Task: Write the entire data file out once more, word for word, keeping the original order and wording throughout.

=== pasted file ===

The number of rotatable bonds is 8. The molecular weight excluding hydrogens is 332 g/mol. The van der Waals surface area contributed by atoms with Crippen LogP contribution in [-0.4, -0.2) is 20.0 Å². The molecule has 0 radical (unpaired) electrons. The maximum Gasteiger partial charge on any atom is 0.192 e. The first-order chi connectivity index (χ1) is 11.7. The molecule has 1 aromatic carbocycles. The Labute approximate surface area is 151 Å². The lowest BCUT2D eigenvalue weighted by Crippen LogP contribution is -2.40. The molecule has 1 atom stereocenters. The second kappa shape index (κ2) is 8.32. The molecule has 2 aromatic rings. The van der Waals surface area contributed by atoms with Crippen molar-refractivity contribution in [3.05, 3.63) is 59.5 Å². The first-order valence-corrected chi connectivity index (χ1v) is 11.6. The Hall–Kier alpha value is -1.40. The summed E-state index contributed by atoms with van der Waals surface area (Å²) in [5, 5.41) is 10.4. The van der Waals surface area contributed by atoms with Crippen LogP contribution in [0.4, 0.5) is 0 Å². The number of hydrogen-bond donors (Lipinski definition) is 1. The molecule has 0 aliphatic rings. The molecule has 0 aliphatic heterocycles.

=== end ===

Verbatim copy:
The number of rotatable bonds is 8. The molecular weight excluding hydrogens is 332 g/mol. The van der Waals surface area contributed by atoms with Crippen LogP contribution in [-0.4, -0.2) is 20.0 Å². The molecule has 0 radical (unpaired) electrons. The maximum Gasteiger partial charge on any atom is 0.192 e. The first-order chi connectivity index (χ1) is 11.7. The molecule has 1 aromatic carbocycles. The Labute approximate surface area is 151 Å². The lowest BCUT2D eigenvalue weighted by Crippen LogP contribution is -2.40. The molecule has 1 atom stereocenters. The second kappa shape index (κ2) is 8.32. The molecule has 2 aromatic rings. The van der Waals surface area contributed by atoms with Crippen molar-refractivity contribution in [3.05, 3.63) is 59.5 Å². The first-order valence-corrected chi connectivity index (χ1v) is 11.6. The Hall–Kier alpha value is -1.40. The summed E-state index contributed by atoms with van der Waals surface area (Å²) in [5, 5.41) is 10.4. The van der Waals surface area contributed by atoms with Crippen LogP contribution in [0.4, 0.5) is 0 Å². The number of hydrogen-bond donors (Lipinski definition) is 1. The molecule has 0 aliphatic rings. The molecule has 0 aliphatic heterocycles.